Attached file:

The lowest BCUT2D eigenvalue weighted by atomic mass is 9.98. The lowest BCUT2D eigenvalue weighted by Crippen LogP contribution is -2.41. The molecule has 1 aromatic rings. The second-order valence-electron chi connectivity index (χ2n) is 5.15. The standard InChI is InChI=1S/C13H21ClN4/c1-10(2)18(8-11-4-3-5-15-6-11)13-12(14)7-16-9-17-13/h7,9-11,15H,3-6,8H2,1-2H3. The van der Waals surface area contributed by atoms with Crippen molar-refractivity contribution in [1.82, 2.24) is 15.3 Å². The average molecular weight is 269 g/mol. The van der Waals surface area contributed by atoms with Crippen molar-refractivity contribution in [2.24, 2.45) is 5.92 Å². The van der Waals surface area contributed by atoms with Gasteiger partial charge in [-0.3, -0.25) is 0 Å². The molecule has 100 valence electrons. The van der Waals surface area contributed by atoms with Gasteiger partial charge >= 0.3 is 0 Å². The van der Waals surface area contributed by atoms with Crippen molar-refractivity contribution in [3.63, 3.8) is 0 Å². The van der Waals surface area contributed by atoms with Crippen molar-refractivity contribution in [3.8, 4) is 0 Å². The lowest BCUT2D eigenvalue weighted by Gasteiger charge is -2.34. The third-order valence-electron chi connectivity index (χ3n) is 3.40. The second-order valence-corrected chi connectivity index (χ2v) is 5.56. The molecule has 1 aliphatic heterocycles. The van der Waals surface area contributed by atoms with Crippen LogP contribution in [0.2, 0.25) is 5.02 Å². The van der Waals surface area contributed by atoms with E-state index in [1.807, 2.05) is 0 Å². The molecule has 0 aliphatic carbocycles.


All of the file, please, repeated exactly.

The lowest BCUT2D eigenvalue weighted by atomic mass is 9.98. The lowest BCUT2D eigenvalue weighted by Crippen LogP contribution is -2.41. The molecule has 1 aromatic rings. The second-order valence-electron chi connectivity index (χ2n) is 5.15. The standard InChI is InChI=1S/C13H21ClN4/c1-10(2)18(8-11-4-3-5-15-6-11)13-12(14)7-16-9-17-13/h7,9-11,15H,3-6,8H2,1-2H3. The van der Waals surface area contributed by atoms with Crippen molar-refractivity contribution in [1.82, 2.24) is 15.3 Å². The average molecular weight is 269 g/mol. The van der Waals surface area contributed by atoms with Crippen molar-refractivity contribution in [2.24, 2.45) is 5.92 Å². The van der Waals surface area contributed by atoms with Gasteiger partial charge in [-0.3, -0.25) is 0 Å². The molecule has 100 valence electrons. The van der Waals surface area contributed by atoms with Gasteiger partial charge >= 0.3 is 0 Å². The van der Waals surface area contributed by atoms with Crippen molar-refractivity contribution in [3.63, 3.8) is 0 Å². The van der Waals surface area contributed by atoms with Crippen molar-refractivity contribution in [3.8, 4) is 0 Å². The lowest BCUT2D eigenvalue weighted by Gasteiger charge is -2.34. The third-order valence-electron chi connectivity index (χ3n) is 3.40. The second-order valence-corrected chi connectivity index (χ2v) is 5.56. The molecule has 1 aliphatic heterocycles. The van der Waals surface area contributed by atoms with Crippen LogP contribution in [0.2, 0.25) is 5.02 Å². The van der Waals surface area contributed by atoms with E-state index in [1.807, 2.05) is 0 Å². The molecule has 0 aliphatic carbocycles.